Greg Byrne's Wildcat Wednesday
Senior Spotlight: Success and Contribution from an Entire Class
By: Arizona Athletics
Release: March 16, 2012
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March 16, 2012

TUCSON, Ariz. – Tonight’s women’s gymnastics competition marks a bittersweet occasion, as this quad meet will be the last time four of Arizona’s strongest gymnasts will be competing in the McKale Center. Throughout their careers, seniors Rebecca Cardenas, Deanna Graham, Britnie Jones, and Katie Matusik have made a huge contribution to the Wildcat team, competing a total of 351 routines and amassing a grand total of 3,841.9 points to date.

Individually, these gymnasts have impressive records as well and will each leave their own void in the lineup next year.

The absence of Rebecca Cardenas will be felt on bars and floor, as the Hawaii native was one of the main contributors on these events. During her three year career at Arizona, Cardenas competed in a total of 34 meets, putting up 69 routines and tallying a current cumulative score of 792.525 points. Known for her explosive tumbling and incredibly clean lines, so far Cardenas has posted 23 scores of 9.8 or better, 14 scores of 9.825 or better, six scores of 9.85 or better, three scores of 9.875 or better, and two scores of 9.9 or better, with the highest score being a 9.925 on floor.

“Becca has always exhibited a quiet leadership through example. She always has a smile on her face, and if you give her a correction she will just smile, accept it, and try harder. From a coaching standpoint that’s nice to have. We’re going to miss her athleticism, her beautiful lines, and her personality. Despite how soft spoken she is, she has a huge presence on this team,” head coach Bill Ryden said.

Though vault and floor were her two strongest events, it is hard to determine where Deanna Graham will be most missed, as the all-arounder tallied 1,361.825 points in the 38 meets she competed. Graham has posted 61 scores of 9.80 or better, 48 scores of 9.825 or better, 37 scores of 9.850 or better, 21 scores of 9.875 or better and 13 scores of 9.90 or better, with four scores of 9.925. Of the 19 all-around scores she posted, the Tucson native earned eight scores of 39.00 or better, with her career high an impressive 39.400.

“Deanna is a local kid who became a national level athlete. She truly has made a name for herself within the sport of gymnastics, all while doing it for the school she watched growing up. Deanna has been one of our strongest all-around athletes – it’s hard to even describe the hole left by a kid who has put up over thirteen hundred some odd points throughout her career,” Ryden said.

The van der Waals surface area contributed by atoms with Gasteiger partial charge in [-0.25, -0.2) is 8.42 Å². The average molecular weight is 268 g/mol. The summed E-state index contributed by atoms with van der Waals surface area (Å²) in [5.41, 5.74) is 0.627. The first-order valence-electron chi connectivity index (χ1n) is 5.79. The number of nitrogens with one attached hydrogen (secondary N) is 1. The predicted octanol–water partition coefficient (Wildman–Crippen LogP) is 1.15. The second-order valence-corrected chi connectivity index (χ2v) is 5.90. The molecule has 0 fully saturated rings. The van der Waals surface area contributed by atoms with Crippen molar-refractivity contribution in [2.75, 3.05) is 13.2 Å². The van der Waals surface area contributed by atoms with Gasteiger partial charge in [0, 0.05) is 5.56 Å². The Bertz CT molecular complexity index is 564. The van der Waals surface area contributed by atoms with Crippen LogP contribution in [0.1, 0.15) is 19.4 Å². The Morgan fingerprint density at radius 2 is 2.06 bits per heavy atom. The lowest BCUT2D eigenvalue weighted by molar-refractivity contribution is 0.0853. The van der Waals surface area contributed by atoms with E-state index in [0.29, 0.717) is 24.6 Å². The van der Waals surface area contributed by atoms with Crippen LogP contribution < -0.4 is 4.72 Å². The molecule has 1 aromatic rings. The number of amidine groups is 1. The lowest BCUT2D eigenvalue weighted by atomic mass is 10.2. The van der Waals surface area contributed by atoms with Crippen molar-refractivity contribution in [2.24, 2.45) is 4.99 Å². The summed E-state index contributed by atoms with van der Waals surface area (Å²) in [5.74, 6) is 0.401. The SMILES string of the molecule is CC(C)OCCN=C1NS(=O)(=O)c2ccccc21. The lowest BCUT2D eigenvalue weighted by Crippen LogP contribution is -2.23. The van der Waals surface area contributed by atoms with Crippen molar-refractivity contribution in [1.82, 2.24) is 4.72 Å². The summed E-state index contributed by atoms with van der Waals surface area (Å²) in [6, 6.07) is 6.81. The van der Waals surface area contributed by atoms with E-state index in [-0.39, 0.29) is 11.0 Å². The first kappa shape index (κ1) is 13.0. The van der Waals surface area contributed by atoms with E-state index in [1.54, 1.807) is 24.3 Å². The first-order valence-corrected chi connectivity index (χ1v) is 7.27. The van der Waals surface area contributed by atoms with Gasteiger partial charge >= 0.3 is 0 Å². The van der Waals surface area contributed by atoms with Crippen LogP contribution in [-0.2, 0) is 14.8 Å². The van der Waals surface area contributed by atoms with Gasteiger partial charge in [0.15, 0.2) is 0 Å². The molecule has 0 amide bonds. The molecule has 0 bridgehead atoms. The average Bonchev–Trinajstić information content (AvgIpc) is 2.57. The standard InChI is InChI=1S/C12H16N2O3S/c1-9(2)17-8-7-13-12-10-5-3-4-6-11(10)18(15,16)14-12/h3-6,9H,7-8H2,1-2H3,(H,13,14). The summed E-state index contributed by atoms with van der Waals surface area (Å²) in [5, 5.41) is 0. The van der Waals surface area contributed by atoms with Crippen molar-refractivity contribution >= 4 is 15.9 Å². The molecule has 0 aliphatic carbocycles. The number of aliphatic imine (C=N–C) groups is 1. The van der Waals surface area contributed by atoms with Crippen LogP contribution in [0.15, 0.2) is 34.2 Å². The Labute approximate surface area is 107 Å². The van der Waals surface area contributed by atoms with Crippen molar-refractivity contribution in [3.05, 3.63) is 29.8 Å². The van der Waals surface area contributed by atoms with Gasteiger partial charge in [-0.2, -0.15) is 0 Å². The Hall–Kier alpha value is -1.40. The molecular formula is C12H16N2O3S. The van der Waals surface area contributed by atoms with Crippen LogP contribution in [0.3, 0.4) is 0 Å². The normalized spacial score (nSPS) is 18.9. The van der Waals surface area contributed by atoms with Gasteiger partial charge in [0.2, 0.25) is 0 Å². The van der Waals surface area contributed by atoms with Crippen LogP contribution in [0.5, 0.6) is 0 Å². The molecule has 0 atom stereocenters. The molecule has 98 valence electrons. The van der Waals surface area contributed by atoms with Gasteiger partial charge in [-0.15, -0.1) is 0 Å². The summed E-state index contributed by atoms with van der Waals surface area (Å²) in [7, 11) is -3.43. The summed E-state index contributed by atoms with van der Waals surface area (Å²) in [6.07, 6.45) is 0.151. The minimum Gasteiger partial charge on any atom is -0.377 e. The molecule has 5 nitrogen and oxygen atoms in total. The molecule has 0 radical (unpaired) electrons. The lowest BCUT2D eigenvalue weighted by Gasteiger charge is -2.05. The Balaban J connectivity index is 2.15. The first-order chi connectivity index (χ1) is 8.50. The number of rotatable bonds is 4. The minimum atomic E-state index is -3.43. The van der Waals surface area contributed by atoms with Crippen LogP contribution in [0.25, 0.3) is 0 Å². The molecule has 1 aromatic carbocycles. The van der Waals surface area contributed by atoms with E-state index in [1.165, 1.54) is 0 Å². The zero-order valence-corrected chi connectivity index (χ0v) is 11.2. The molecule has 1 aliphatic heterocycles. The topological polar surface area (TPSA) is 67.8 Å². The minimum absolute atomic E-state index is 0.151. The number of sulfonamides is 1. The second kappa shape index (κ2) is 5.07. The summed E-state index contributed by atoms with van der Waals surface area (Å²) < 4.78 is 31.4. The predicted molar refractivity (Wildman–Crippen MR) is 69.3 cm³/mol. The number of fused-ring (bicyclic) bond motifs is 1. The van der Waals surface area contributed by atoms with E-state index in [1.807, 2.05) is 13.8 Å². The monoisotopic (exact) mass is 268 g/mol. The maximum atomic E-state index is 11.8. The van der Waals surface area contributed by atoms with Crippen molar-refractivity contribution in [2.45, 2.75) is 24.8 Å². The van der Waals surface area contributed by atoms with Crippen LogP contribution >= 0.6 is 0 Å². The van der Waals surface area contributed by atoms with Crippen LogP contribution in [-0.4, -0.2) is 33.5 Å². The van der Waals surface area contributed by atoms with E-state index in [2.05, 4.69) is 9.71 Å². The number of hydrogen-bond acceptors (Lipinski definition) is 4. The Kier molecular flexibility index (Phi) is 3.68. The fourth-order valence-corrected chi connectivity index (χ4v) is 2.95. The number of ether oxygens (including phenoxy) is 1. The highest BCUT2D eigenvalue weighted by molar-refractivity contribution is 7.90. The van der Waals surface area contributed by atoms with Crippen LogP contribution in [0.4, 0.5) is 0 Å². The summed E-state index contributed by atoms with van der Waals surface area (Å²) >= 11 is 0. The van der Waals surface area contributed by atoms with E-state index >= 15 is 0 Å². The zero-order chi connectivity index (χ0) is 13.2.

Despite battling her body all four years of competition, Arizona legacy Britnie Jones has posted 743.25 points via 44 meets, putting up 74 routines for the Cats thus far. With 20 scores of 9.800 or better, 13 scores of 9.825 or better, seven scores of 9.850 or better, two scores of 9.875 and one 9.90, Jones is the perfect example of not giving up.

“Britnie Jones is certainly a special gymnast. She is a very talented athlete who has been dealing with injuries since the day she arrived, and really has done everything in her power to overcome it, and has done it with a smile on her face and a positive attitude. I certainly appreciate her tenacity to not give up – she could’ve given up so many times, and the doctors would’ve let her. She just didn’t want to do it, and she truly is a huge asset to this team,” Ryden said.

Another huge asset to the team has been Katie Matusik. Though she came into her freshman year with a shoulder issue, and dealt with an ankle injury her sophomore year the Texas native wanted nothing more to contribute. Over the course of her 40 meets and 85 routines put up, Matusik has done nothing but contribute, totalling 944.3 career points so far. Of these points, 38 have been scores of 9.800 or better, 26 have been 9.825 or better, 16 have been 9.850 or better, 11 have been 9.875 or better, and six have been 9.90 or better, with one score of 9.925. Matusik has also been one of Arizona’s most consistent gymnasts – only missing four routines in her entire career.

“Katie has never given up. Katie has transformed herself into one of the best gymnasts in the country, and truly is a joy to watch. Katie puts the ‘artistic’ into artistic gymnastics and not a lot of gymnasts can actually do that. I don’t know what I will miss more though: her gymnastics, or her. She is such a special person giving everything she can to the team, and it is mind boggling to think of all of the things she has done for us.”

As a whole, the class has made a huge impact and will leave an enormous void upon graduation.

“I can’t describe the impact this class has made on the program. This class from start to bottom produced. This class from beginning to end made us better. It is not like it was a class that only had a few successes or only one person contributed – it was everyone.” Ryden said, “When you think about how much they are competing this year and the scores they are putting up, as well as what they have done since they’ve arrived – every one of these girls has competed right from the get-go of their freshman year, and has competed right up until the end of their senior year. That is definitely not the norm. Typically that happens for people, but it is incredibly rare when you are talking about an entire class. It’s going to be hard to describe the void left with the absence of these athletes.”

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